Managing Anxiety When You’re Worried About Your Health

Would you consider yourself a germaphobe? These days, more and more people are feeling anxious about illness, and that’s a valid concern. Before COVID-19, it might have been unusual to see people wearing masks at a grocery store or gloves to fill up their cars with gas, but it has become more and more normal now. 

During an event like this, anxiety over your family’s health might be increased, but it doesn’t have to stop you from thriving. With awareness and planning you can minimize your anxieties and keep your family safe. 

Even while these events are very unusual, anxiety is a natural part of life. It’s important to understand it  in order to overcome the feelings it causes. It’s defined as an inner state of turmoil that is accompanied by physical symptoms such as stomach aches, headaches, tension and sleeplessness. 

There are things that trigger it, and they are different in every person. Sometimes, people avoid these things in order to prevent anxiety altogether, but other times it’s difficult to avoid entirely. When you can’t avoid triggers to your anxious feelings, there are ways to work through your feelings in order to stay healthy.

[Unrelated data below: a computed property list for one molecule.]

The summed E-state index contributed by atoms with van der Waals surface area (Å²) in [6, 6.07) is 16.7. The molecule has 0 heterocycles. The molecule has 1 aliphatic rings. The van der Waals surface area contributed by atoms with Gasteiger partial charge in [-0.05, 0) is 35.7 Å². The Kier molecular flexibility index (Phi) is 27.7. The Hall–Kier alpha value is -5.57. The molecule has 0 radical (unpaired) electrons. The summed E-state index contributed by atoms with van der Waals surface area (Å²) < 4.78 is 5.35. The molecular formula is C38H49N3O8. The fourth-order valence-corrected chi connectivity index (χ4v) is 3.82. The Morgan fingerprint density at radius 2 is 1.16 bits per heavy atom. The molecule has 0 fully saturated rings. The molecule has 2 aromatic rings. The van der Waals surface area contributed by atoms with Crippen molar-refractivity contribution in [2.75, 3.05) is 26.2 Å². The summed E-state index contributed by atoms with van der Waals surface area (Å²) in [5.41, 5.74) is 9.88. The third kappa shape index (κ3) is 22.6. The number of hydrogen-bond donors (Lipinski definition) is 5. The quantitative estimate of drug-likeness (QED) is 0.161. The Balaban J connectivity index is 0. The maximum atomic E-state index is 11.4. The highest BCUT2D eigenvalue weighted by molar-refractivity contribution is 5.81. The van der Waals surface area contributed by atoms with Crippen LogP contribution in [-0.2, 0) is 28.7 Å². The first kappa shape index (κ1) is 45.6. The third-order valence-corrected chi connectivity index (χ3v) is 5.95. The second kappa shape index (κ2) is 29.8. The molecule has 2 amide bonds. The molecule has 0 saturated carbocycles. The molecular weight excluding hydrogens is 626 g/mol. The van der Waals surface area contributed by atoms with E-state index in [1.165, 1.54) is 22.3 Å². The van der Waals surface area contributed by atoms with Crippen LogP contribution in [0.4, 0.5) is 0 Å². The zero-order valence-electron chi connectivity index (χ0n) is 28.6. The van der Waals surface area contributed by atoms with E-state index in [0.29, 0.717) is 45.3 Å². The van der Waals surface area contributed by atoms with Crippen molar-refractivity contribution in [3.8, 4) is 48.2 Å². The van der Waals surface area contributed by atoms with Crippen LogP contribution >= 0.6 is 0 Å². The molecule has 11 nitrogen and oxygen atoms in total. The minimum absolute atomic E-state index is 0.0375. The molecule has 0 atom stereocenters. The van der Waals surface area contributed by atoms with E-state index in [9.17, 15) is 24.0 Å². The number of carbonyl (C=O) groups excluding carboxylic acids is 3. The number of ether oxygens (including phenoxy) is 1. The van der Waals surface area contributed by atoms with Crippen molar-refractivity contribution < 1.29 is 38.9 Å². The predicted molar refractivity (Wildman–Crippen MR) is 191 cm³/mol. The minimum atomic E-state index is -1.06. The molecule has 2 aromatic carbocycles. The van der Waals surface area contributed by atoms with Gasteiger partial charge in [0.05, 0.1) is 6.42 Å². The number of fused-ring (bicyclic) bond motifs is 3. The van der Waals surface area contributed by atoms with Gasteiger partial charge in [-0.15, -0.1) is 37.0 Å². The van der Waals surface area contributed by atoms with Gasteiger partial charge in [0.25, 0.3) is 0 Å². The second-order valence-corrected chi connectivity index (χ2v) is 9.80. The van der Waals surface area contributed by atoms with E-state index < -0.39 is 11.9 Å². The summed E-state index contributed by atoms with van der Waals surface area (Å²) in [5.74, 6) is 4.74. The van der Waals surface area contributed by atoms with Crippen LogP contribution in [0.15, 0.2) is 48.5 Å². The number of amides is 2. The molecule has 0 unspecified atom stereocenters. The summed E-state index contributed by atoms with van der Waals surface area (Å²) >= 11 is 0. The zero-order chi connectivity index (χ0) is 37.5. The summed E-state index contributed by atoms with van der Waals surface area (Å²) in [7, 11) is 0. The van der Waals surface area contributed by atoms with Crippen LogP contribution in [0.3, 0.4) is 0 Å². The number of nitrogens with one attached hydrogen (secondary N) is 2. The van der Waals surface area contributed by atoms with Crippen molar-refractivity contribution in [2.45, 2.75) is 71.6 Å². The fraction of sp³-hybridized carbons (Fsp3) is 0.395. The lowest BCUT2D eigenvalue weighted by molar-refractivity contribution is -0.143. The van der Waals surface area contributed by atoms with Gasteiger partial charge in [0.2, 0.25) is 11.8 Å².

Limit exposure to triggers. For example, if reading the news makes you feel anxious but you want to stay informed, set aside a short window of time in your day to catch up. 

Try mindfulness and breathing exercises. Staying present in the moment helps anxiety because it gets our mind off of future possibilities. There are easy ways to start learning about mindfulness at home, even apps that you can use on your phone!

Take good care of your body. Eating healthy meals and sleeping well will help your brain function at its best, keeping anxieties at bay. Exercise can also release endorphins in your brain, which are proven to fight anxiety’s ill effects on the mind. 

Be proactive. While we can sometimes feel helpless to change world events, we can all take measures to help each other. Some people have volunteered, others have focused on making the most of the time with their family, and others continue to work on the front lines to keep our food production secure. The Red Cross has offered up a free course for Mental Health First Aid, that would be of help to anyone who is looking to help others, and themselves, in this time. 

Resources

Centers for Disease Control – Mental Health and Coping During COVID-19